Whether you are a novice or seasoned commercial director, one of the best feelings you will ever experience in this business is that sense that you have the right team on board. It’s the “little something” that makes you feel confident in one another and in the project that lies ahead. It’s a very energizing and motivating feeling, especially for emerging filmmakers.
In any profession, you’re bound to face challenges; some of them will be fairly universal in nature, but many will be specific to your industry or profession. In commercial production, we find that our directors are faced with obstacles that are somewhat unique to their counterparts who work in feature filmmaking. A key example of this is the delicate balance between creative license and the specific objectives of an advertising agency. You also have to consider your budget and project schedule. There are countless moving parts, and that challenge grows with the magnitude of the project.
“Being a great producer is less of a job and more of a social calling,” said Natalie Sakai, Managing Partner and Executive Producer at ContagiousLA. Sakai goes on to explain, “Everyone in the team matters, from the production assistant to the cinematographer.” She stresses the importance of inspiring every member of your team, giving them each a voice, pride, and ownership over the project at hand.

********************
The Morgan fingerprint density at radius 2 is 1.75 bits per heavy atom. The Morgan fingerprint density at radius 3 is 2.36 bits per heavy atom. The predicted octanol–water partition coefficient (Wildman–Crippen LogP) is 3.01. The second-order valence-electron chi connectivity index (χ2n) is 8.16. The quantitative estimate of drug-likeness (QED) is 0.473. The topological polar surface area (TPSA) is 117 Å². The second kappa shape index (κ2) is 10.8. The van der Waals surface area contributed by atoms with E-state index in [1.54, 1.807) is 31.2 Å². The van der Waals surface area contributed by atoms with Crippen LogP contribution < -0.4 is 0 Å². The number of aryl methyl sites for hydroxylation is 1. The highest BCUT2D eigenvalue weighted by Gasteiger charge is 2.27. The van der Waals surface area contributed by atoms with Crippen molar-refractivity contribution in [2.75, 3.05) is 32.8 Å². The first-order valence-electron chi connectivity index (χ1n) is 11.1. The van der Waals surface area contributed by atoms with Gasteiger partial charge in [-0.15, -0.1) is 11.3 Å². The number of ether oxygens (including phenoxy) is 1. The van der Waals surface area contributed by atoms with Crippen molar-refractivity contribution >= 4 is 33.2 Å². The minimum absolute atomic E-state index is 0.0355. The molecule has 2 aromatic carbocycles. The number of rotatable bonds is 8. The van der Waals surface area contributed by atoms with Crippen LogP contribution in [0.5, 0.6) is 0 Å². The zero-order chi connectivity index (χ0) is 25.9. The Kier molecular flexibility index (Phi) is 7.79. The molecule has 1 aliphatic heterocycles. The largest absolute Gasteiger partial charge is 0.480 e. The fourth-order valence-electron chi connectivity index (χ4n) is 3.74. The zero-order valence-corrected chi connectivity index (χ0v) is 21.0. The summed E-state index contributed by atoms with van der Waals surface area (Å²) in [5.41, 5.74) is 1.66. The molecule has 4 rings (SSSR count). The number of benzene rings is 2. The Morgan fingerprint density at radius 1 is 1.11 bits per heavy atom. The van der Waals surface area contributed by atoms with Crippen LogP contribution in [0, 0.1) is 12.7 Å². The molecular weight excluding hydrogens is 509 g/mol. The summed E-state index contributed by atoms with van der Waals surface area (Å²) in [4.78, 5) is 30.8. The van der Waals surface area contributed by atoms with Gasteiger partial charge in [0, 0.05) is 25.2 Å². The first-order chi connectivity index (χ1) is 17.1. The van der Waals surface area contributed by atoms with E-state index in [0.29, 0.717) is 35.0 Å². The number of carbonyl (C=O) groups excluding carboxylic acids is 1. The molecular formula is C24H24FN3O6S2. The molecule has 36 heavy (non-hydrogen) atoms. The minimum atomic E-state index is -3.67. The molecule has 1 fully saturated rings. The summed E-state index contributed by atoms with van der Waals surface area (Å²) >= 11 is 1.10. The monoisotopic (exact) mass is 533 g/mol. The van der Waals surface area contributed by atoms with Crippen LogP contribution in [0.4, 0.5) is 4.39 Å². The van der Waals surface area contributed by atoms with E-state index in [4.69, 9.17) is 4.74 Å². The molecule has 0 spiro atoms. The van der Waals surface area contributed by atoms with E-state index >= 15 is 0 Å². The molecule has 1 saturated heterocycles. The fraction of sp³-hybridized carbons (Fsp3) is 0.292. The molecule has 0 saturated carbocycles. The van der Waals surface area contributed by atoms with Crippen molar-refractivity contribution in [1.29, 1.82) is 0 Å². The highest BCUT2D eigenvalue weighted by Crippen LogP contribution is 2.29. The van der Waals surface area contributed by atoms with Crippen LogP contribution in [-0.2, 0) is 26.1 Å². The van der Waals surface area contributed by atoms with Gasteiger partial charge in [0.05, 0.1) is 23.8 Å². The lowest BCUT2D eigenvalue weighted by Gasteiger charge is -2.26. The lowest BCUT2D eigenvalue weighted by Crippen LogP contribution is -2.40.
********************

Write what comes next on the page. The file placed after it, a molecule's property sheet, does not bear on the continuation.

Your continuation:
Sakai has found great success in working with teams of all sizes. Her company manages the commercial careers of a number of award-winning directors. ContagiousLA recently produced spots airing soon for Star Wars, Marvel, General Mills, Mercedes Benz, Fat Tire, and more. With all of this experience behind her, Natalie’s advice to emerging filmmakers is simple: the story is key. According to Sakai, the most sought-after directors are also the best storytellers.
So, as you work to build your reputation in your niche and expand your professional network, strive to align yourself with an experienced producer who will push you to refine your storytelling, perfect your character arcs, and over time, become the best at what you do. Think about it: in feature films, you have at least an hour or two to tell your story. Commercial directors have a fraction of that time available to them – on average, about 30 seconds.
Moreover, you have to put that story to work. It can be entertaining, but if it does not convince consumers to purchase a product, it’s not getting the job done. The treatment you present on any given project should feature a unique perspective. It should demonstrate that as an emerging commercial director, you trust and rely on your creative instincts. This can shine through in even the smallest details, and a seasoned producer will be able to spot that kind of talent from a mile away.
Natalie Sakai is Managing Producer at ContagiousLA. Novice film directors looking for a producer can follow her on Facebook, Twitter or LinkedIn.